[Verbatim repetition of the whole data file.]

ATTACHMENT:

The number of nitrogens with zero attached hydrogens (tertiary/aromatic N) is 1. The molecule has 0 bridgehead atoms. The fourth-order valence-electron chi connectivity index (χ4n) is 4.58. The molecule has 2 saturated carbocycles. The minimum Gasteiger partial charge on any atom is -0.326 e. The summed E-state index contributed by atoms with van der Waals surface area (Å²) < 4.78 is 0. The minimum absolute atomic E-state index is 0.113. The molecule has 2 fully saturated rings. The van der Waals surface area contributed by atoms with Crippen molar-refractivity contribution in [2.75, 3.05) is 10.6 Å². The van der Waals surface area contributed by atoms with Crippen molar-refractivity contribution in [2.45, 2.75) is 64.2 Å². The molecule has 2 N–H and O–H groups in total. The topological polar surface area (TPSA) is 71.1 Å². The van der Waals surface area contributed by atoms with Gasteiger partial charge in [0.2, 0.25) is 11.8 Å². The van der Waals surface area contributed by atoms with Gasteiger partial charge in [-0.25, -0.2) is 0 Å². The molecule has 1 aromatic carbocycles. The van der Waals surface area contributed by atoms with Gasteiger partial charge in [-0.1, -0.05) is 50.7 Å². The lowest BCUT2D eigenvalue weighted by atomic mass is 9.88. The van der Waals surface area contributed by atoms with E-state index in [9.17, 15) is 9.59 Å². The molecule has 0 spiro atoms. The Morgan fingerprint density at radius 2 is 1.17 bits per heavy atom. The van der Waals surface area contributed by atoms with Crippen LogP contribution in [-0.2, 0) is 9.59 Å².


The number of nitrogens with zero attached hydrogens (tertiary/aromatic N) is 1. The molecule has 0 bridgehead atoms. The fourth-order valence-electron chi connectivity index (χ4n) is 4.58. The molecule has 2 saturated carbocycles. The minimum Gasteiger partial charge on any atom is -0.326 e. The summed E-state index contributed by atoms with van der Waals surface area (Å²) < 4.78 is 0. The minimum absolute atomic E-state index is 0.113. The molecule has 2 fully saturated rings. The van der Waals surface area contributed by atoms with Crippen molar-refractivity contribution in [2.75, 3.05) is 10.6 Å². The van der Waals surface area contributed by atoms with Crippen molar-refractivity contribution in [2.45, 2.75) is 64.2 Å². The molecule has 2 N–H and O–H groups in total. The topological polar surface area (TPSA) is 71.1 Å². The van der Waals surface area contributed by atoms with Gasteiger partial charge in [0.2, 0.25) is 11.8 Å². The van der Waals surface area contributed by atoms with Gasteiger partial charge in [-0.25, -0.2) is 0 Å². The molecule has 1 aromatic carbocycles. The van der Waals surface area contributed by atoms with Gasteiger partial charge in [-0.1, -0.05) is 50.7 Å². The lowest BCUT2D eigenvalue weighted by atomic mass is 9.88. The van der Waals surface area contributed by atoms with E-state index in [9.17, 15) is 9.59 Å². The molecule has 0 spiro atoms. The Morgan fingerprint density at radius 2 is 1.17 bits per heavy atom. The van der Waals surface area contributed by atoms with Crippen LogP contribution in [-0.2, 0) is 9.59 Å².